In our Double Take reviews, we like to compare notes and give you a side-by-side view of our impressions and opinions. In this installment, we're taking a look at turn-based strategy game XCOM 2.
Andy's Take: A Brilliant Human Power Fantasy
XCOM 2 is one of the most successful video game power fantasies I’ve ever experienced. This might seem a little paradoxical, given the game’s infamous difficulty and quite a lot of Steam user reviews full of bitter tears of utter despair. But that’s exactly my point: while most power fantasies are shallow affairs that stroke your ego even though you’ve achieved nothing of note, the best power fantasies really let you work (and pay) for your smug, self-satisfied grin.
XCOM 2 wastes no time to establish the player as an underdog. Humanity is enslaved, and your ill-prepared band of silly-looking freedom fighters is its only hope. The enemy has superior numbers and technology. An almost every mission seems to introduce some new type of terrifying abomination that could rip your squad apart in a single turn. There are so many ways to die: being obliterated by some energy weapon, strangled to death by an alien-snake’s tongue, smashed to a pulp by some raging monstrosity, psyonically brain-melted into oblivion, blown to smithereens standing right next to a burning car… And if you are like me, people are absolutely going to die, as long as you’re able to refrain from loading an earlier save game.
And yet, as you are struggling through the game, you’ll eventually get to play with the same toys as the aliens, and more. Every few days you’ll research and build some new brilliant gadget, such as poison grenades that can obliterate whole groups of enemies, scanners that allow devastating ambushes, or armour that lets you grapple onto roofs Batman-style. Your soldiers’ slowly unlocking abilities are perhaps even more overpowering, allowing you, if executed correctly, to hack enemy robots, attack several times in a single turn, unleash brutal machete attacks if an alien comes too close, or to become concealed from the enemy in the middle of a mission.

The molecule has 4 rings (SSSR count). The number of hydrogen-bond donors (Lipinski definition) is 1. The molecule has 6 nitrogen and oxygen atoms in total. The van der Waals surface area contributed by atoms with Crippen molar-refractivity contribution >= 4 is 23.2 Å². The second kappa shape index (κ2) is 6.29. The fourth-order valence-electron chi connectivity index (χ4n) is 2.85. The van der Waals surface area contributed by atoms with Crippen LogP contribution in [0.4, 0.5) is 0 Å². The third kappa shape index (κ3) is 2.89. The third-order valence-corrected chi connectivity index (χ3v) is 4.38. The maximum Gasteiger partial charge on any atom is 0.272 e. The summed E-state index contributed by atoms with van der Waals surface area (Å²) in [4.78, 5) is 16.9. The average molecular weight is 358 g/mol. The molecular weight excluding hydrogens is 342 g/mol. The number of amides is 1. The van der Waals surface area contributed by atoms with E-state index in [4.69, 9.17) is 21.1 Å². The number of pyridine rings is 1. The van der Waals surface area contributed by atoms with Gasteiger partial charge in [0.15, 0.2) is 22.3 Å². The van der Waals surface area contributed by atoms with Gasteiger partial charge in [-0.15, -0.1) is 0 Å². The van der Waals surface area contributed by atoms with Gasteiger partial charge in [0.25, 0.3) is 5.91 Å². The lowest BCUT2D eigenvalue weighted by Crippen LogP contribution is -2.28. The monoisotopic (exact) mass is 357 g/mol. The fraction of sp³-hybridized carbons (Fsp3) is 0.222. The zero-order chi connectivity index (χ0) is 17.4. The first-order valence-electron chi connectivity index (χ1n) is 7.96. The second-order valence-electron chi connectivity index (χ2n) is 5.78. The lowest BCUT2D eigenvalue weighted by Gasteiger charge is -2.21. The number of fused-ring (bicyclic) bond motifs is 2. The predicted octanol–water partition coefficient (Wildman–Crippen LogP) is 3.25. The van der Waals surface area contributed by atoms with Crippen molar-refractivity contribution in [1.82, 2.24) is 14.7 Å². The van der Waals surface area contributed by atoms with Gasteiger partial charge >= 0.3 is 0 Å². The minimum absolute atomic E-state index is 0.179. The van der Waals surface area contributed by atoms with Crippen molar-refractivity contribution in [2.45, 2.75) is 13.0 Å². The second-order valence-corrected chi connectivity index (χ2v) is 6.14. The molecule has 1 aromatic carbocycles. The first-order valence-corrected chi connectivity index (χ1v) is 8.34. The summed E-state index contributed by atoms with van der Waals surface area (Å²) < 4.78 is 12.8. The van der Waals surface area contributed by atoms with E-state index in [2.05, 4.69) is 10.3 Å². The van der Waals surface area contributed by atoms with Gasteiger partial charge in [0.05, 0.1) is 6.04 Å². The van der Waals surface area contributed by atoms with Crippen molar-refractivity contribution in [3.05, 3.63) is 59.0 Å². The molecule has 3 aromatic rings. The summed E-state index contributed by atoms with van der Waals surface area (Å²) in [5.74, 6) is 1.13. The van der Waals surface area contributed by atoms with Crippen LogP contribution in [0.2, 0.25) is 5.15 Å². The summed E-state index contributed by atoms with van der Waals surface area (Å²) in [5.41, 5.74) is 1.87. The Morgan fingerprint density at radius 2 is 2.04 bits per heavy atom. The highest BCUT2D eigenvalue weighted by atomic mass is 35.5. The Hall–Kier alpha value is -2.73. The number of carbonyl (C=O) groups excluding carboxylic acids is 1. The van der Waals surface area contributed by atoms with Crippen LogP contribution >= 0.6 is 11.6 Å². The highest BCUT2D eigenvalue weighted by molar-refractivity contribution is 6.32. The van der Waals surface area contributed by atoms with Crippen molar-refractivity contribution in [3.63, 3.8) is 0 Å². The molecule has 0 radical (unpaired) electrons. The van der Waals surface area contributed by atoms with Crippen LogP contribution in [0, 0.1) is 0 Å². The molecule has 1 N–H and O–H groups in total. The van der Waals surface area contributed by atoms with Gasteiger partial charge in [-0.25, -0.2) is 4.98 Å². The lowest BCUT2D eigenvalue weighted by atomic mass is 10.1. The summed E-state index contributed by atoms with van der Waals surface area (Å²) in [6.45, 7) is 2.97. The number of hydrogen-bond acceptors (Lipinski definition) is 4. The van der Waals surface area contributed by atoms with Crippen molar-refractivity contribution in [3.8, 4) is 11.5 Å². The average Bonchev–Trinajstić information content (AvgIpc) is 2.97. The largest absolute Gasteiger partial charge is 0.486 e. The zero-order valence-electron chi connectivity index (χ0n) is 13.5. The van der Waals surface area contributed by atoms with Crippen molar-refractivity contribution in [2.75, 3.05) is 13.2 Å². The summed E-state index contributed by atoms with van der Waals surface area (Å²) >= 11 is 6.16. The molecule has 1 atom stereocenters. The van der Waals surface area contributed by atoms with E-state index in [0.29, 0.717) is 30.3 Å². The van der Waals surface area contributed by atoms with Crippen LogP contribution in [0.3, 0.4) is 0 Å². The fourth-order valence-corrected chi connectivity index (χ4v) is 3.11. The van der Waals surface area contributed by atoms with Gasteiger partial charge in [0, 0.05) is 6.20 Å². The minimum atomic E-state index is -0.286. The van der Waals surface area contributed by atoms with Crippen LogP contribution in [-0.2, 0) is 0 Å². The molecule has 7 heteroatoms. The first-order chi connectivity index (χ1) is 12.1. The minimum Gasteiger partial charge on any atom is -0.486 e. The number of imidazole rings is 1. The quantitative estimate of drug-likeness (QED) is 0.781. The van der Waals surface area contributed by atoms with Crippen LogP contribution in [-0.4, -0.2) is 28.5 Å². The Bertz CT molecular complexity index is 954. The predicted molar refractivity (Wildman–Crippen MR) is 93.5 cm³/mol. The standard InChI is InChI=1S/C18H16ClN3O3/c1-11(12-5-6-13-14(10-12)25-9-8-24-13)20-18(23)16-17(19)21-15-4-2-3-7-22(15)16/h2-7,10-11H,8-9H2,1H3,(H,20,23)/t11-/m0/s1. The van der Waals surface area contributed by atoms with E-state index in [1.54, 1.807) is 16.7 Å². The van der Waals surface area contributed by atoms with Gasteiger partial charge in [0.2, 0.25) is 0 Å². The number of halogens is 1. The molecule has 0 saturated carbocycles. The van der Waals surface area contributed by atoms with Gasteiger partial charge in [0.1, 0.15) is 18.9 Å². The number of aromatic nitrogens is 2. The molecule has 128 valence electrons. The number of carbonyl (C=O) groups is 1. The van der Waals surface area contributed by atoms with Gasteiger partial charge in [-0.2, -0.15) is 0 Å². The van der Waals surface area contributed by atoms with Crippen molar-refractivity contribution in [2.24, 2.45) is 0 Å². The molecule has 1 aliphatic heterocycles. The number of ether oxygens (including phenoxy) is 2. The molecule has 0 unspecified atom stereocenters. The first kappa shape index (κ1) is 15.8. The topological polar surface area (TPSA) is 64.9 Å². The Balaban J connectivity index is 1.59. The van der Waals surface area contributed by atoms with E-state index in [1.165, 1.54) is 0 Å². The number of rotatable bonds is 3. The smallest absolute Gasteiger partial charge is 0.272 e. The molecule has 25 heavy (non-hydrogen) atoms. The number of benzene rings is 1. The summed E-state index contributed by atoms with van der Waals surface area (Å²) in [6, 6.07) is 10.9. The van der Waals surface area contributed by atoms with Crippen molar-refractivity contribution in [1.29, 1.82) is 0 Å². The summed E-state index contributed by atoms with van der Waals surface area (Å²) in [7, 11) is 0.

Using these innumerous tactical possibilities is an absolute delight; one of my favourite moments was successfully hacking a robot with my specialist, making it join its friends on a roof and blasting the whole thing to pieces, resulting in an uncomfortable fall for all involved; or using my sharpshooter’s free pistol attack in a timed VIP-abduction to nonchalantly gun down the last enemy in the very last turn before a forced extraction.